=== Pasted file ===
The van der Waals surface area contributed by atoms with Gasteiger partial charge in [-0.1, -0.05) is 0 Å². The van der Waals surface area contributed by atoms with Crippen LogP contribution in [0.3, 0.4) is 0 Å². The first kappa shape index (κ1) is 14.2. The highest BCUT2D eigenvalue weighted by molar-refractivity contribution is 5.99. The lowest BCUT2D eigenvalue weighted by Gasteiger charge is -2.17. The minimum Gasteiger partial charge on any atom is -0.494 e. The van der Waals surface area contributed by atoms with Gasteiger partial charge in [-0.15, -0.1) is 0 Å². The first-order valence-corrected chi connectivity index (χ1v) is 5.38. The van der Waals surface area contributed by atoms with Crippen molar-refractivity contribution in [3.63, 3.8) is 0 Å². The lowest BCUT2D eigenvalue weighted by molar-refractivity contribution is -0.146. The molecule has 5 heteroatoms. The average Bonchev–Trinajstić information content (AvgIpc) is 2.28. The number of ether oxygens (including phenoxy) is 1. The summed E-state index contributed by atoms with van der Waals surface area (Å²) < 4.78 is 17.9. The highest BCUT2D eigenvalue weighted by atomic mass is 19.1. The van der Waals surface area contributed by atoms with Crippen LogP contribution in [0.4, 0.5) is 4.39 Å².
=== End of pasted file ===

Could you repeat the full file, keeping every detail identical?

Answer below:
The van der Waals surface area contributed by atoms with Gasteiger partial charge in [-0.1, -0.05) is 0 Å². The van der Waals surface area contributed by atoms with Crippen LogP contribution in [0.3, 0.4) is 0 Å². The first kappa shape index (κ1) is 14.2. The highest BCUT2D eigenvalue weighted by molar-refractivity contribution is 5.99. The lowest BCUT2D eigenvalue weighted by Gasteiger charge is -2.17. The minimum Gasteiger partial charge on any atom is -0.494 e. The van der Waals surface area contributed by atoms with Gasteiger partial charge in [-0.15, -0.1) is 0 Å². The first-order valence-corrected chi connectivity index (χ1v) is 5.38. The van der Waals surface area contributed by atoms with Crippen molar-refractivity contribution in [3.63, 3.8) is 0 Å². The lowest BCUT2D eigenvalue weighted by molar-refractivity contribution is -0.146. The molecule has 5 heteroatoms. The average Bonchev–Trinajstić information content (AvgIpc) is 2.28. The number of ether oxygens (including phenoxy) is 1. The summed E-state index contributed by atoms with van der Waals surface area (Å²) < 4.78 is 17.9. The highest BCUT2D eigenvalue weighted by atomic mass is 19.1. The van der Waals surface area contributed by atoms with Crippen LogP contribution in [0.4, 0.5) is 4.39 Å².